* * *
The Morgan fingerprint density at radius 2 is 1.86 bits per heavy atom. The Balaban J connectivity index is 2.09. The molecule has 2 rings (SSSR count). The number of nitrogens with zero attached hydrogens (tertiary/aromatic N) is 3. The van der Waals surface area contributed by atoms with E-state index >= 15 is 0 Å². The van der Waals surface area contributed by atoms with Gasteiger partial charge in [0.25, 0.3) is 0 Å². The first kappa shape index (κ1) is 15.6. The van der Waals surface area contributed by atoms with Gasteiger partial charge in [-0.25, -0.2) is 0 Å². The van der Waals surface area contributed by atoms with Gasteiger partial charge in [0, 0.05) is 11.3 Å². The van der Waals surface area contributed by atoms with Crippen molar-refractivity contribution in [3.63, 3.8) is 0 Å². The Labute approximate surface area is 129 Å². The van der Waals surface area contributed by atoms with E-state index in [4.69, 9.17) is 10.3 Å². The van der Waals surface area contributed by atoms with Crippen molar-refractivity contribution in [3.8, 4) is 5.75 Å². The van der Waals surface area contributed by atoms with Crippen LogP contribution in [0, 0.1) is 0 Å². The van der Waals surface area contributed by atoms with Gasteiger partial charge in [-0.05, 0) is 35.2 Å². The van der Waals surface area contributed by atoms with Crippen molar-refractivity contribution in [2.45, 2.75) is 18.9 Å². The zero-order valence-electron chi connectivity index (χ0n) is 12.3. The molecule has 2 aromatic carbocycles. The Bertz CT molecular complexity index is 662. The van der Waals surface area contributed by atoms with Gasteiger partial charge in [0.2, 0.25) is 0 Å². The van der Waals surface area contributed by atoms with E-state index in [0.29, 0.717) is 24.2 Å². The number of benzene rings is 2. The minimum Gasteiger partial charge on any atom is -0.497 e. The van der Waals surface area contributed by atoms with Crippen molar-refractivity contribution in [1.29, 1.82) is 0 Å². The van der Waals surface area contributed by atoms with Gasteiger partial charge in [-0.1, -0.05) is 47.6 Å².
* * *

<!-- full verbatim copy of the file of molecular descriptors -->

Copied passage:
The Morgan fingerprint density at radius 2 is 1.86 bits per heavy atom. The Balaban J connectivity index is 2.09. The molecule has 2 rings (SSSR count). The number of nitrogens with zero attached hydrogens (tertiary/aromatic N) is 3. The van der Waals surface area contributed by atoms with E-state index >= 15 is 0 Å². The van der Waals surface area contributed by atoms with Gasteiger partial charge in [0.25, 0.3) is 0 Å². The first kappa shape index (κ1) is 15.6. The van der Waals surface area contributed by atoms with Gasteiger partial charge in [-0.25, -0.2) is 0 Å². The van der Waals surface area contributed by atoms with Gasteiger partial charge in [0, 0.05) is 11.3 Å². The van der Waals surface area contributed by atoms with Crippen molar-refractivity contribution in [3.63, 3.8) is 0 Å². The Labute approximate surface area is 129 Å². The van der Waals surface area contributed by atoms with E-state index in [4.69, 9.17) is 10.3 Å². The van der Waals surface area contributed by atoms with Crippen molar-refractivity contribution in [3.8, 4) is 5.75 Å². The van der Waals surface area contributed by atoms with Crippen LogP contribution in [0, 0.1) is 0 Å². The van der Waals surface area contributed by atoms with Gasteiger partial charge in [-0.05, 0) is 35.2 Å². The van der Waals surface area contributed by atoms with Crippen molar-refractivity contribution in [2.45, 2.75) is 18.9 Å². The zero-order valence-electron chi connectivity index (χ0n) is 12.3. The molecule has 2 aromatic carbocycles. The Bertz CT molecular complexity index is 662. The van der Waals surface area contributed by atoms with Gasteiger partial charge in [0.2, 0.25) is 0 Å². The van der Waals surface area contributed by atoms with E-state index in [0.29, 0.717) is 24.2 Å². The number of benzene rings is 2. The minimum Gasteiger partial charge on any atom is -0.497 e. The van der Waals surface area contributed by atoms with Crippen molar-refractivity contribution in [1.29, 1.82) is 0 Å². The van der Waals surface area contributed by atoms with Gasteiger partial charge in [-0.1, -0.05) is 47.6 Å².